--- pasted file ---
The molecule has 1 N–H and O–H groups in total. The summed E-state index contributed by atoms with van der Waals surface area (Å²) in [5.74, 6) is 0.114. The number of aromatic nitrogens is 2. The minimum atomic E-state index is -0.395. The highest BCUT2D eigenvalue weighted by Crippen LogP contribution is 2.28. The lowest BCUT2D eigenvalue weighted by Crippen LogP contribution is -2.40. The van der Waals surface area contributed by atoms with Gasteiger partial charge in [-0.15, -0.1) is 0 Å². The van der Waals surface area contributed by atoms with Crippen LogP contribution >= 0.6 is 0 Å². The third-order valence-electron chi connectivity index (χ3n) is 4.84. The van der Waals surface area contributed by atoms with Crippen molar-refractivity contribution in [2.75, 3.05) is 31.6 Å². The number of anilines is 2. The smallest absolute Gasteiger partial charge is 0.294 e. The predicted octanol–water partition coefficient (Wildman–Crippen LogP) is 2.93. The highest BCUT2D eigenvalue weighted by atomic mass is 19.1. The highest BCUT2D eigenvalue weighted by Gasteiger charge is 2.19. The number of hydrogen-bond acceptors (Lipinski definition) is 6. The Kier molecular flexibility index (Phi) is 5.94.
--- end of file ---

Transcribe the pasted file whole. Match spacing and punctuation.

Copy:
The molecule has 1 N–H and O–H groups in total. The summed E-state index contributed by atoms with van der Waals surface area (Å²) in [5.74, 6) is 0.114. The number of aromatic nitrogens is 2. The minimum atomic E-state index is -0.395. The highest BCUT2D eigenvalue weighted by Crippen LogP contribution is 2.28. The lowest BCUT2D eigenvalue weighted by Crippen LogP contribution is -2.40. The van der Waals surface area contributed by atoms with Gasteiger partial charge in [-0.15, -0.1) is 0 Å². The van der Waals surface area contributed by atoms with Crippen LogP contribution >= 0.6 is 0 Å². The third-order valence-electron chi connectivity index (χ3n) is 4.84. The van der Waals surface area contributed by atoms with Crippen molar-refractivity contribution in [2.75, 3.05) is 31.6 Å². The number of anilines is 2. The smallest absolute Gasteiger partial charge is 0.294 e. The predicted octanol–water partition coefficient (Wildman–Crippen LogP) is 2.93. The highest BCUT2D eigenvalue weighted by atomic mass is 19.1. The highest BCUT2D eigenvalue weighted by Gasteiger charge is 2.19. The number of hydrogen-bond acceptors (Lipinski definition) is 6. The Kier molecular flexibility index (Phi) is 5.94.